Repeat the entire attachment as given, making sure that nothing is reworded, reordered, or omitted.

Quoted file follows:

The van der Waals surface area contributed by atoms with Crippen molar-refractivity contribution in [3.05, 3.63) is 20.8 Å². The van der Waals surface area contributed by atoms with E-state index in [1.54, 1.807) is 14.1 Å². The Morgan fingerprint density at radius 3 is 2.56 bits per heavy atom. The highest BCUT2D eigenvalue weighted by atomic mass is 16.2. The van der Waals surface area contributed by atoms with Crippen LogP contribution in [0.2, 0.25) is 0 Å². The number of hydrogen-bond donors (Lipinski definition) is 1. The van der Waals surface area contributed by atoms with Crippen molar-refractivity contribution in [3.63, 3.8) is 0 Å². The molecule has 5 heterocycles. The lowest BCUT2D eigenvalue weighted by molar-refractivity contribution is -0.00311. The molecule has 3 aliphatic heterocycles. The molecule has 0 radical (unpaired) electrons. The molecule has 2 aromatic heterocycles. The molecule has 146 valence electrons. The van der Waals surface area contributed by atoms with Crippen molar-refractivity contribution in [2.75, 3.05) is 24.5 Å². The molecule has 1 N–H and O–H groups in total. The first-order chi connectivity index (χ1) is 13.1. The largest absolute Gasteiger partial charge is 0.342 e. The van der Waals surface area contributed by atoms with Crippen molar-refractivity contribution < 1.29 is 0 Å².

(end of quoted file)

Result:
The van der Waals surface area contributed by atoms with Crippen molar-refractivity contribution in [3.05, 3.63) is 20.8 Å². The van der Waals surface area contributed by atoms with E-state index in [1.54, 1.807) is 14.1 Å². The Morgan fingerprint density at radius 3 is 2.56 bits per heavy atom. The highest BCUT2D eigenvalue weighted by atomic mass is 16.2. The van der Waals surface area contributed by atoms with Crippen LogP contribution in [0.2, 0.25) is 0 Å². The number of hydrogen-bond donors (Lipinski definition) is 1. The van der Waals surface area contributed by atoms with Crippen molar-refractivity contribution in [3.63, 3.8) is 0 Å². The molecule has 5 heterocycles. The lowest BCUT2D eigenvalue weighted by molar-refractivity contribution is -0.00311. The molecule has 3 aliphatic heterocycles. The molecule has 0 radical (unpaired) electrons. The molecule has 2 aromatic heterocycles. The molecule has 146 valence electrons. The van der Waals surface area contributed by atoms with Crippen molar-refractivity contribution in [2.75, 3.05) is 24.5 Å². The molecule has 1 N–H and O–H groups in total. The first-order chi connectivity index (χ1) is 13.1. The largest absolute Gasteiger partial charge is 0.342 e. The van der Waals surface area contributed by atoms with Crippen molar-refractivity contribution < 1.29 is 0 Å².